Both sets of lab results also showed Agro is "intolerant" of egg whites, all milks, wheat and gluten — all foods she eats regularly without issue.
What the results say
IgG is really a memory antibody, says Dr. David Stukus, an associate professor of pediatrics with the allergy and immunology department at the Ohio-based Nationwide Children's Hospital.
"Measuring specific IgG levels merely detects that the person has eaten it at some point in the past," he said. "It is a normal physiological response to eating."
Stukus also said it wasn't surprising that foods Agro hadn't consumed in the weeks leading up to her blood tests showed up in her results.
One set of Charlsie Agro's test results showed flax was a problem food for her. Yet she puts flax seed into her morning smoothie daily and has never felt negative effects. (John Lesavage/CBC)
Some foods "have cross-reactivity," he said, meaning the proteins in one food are similar to the proteins in another.
"So it is possible that [the test] is picking up the memory antibody of other similar foods that have been eaten in the past," Stukus said.
He points to peanuts as a common example: If you've eaten peanut butter, your results might suggest you are intolerant to other legumes, like soy or other beans.
Serious side effects
More than 25 leading health organizations from around the world have warned about the misinterpretation of IgG tests, including a Health Canada scientist who wrote "these tests are not reliable and should not be recommended as a single diagnosis tool."
Position papers from international medical communities have called the IgG blood test for food sensitivities "irrelevant," "unvalidated" and "inappropriate," warning that the test provides "false diagnoses" and that "the test should not be performed" for such a purpose.
There can also be adverse effects to drastically limiting your diet, including malnutrition and disordered eating patterns, says Stukus.
Chapnick said her eating patterns changed significantly after she got her IgG test back, which was done by Dynacare. So she turned to registered dietitian Elke Sengmueller to develop a diet she was comfortable with based on those results.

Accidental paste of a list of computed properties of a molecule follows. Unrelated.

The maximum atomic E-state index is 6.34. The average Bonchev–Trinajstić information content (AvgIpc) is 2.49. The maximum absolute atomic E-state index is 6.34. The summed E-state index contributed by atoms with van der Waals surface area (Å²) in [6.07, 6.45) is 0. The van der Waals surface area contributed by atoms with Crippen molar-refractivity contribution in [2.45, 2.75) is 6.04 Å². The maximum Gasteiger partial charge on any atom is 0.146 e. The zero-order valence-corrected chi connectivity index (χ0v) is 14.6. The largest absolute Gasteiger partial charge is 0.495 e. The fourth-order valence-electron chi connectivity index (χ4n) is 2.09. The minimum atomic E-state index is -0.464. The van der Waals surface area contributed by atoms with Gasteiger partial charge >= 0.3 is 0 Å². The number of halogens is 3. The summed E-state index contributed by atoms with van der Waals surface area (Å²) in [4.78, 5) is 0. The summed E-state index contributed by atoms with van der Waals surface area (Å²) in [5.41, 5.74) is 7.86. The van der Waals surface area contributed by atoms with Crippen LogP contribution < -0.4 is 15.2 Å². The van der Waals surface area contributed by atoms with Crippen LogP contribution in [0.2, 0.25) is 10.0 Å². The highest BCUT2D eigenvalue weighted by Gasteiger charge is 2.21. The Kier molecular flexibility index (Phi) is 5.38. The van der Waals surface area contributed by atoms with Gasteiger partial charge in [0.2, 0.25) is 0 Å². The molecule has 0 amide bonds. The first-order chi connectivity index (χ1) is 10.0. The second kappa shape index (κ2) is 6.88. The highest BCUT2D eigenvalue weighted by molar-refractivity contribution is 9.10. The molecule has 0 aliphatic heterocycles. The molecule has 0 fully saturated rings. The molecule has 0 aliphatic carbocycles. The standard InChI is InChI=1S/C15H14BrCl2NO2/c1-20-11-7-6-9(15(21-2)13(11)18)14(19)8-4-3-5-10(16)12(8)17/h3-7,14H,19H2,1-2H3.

But Sengmueller says the radical changes the test was calling for would put Chapnick's already compromised health in jeopardy.
"Because she had drastically cut down her foods already, because of her symptoms and her pain and not getting any answers, she was afraid to eat," she said. "If she were to continue this … for an extended period of time, given her medical history I could see it … possibly leading to death."
Registered dietitian Elke Sengmueller said the radical changes outlined in Chapnick's IgG food test results made her client 'afraid to eat.' (CBC)
Mack says he is especially troubled by the IgG claims being made by LifeLabs and Dynacare through its marketing, as these are two of Canada's largest blood labs, conducting millions of tests annually for everything from cancer screening to workplace drug testing.
"These are labs that we send patients to to get their bloodwork done for their iron, or to see if they have cancer, or to see whatever," he said. "But in the same place, these labs are now offering a test for which there is no validity."
Sengmueller echoes that concern.
"I'm surprised that an organization as reputable as Dynacare would be offering this to their clients, especially while they're waiting to get their blood work done — they're kind of a captive audience. It's disappointing."
Answering for IgG
When Marketplace asked the Ontario Ministry of Health about the manner in which IgG tests are being marketed in the province, a spokesperson said that labs are "operating as private businesses … and are allowed to provide a variety of tests that they are licensed to perform."
Health Canada told Marketplace it has issued medical device licences for some IgG tests, but that none are "intended to be a single tool to be used for diagnosis of food intolerance."
In its response, Dynacare said that "debate exists" about the use of the tests for food sensitivities, but "peer-reviewed articles support the use of the food IgG test as an additional source of information."
And the company said it "relies on the expertise of the ordering health professional to determine the appropriateness of a particular test for a particular patient."
LifeLabs, the parent company of Rocky Mountain Analytical, also said that "numerous studies in peer-reviewed journals have shown the health benefits of removing IgG-reactive foods," and that "a test does not need to be diagnostic to be clinically relevant and useful."
Dynacare and LifeLabs provided those peer-reviewed studies to Marketplace, which were then analyzed by clinical epidemiologist and biostatician Jason Busse, DC, PhD. He found that "all of the studies were very problematic," and said he was "amazed that many of them were published."
If you're worried about how the food you're eating might be affecting you, health professionals say the best place to start is by keeping a detailed food and symptom diary, tracking what you're eating and how it makes you feel. It's important to visit a registered dietitian or family physician before starting any kind of elimination diet, they say.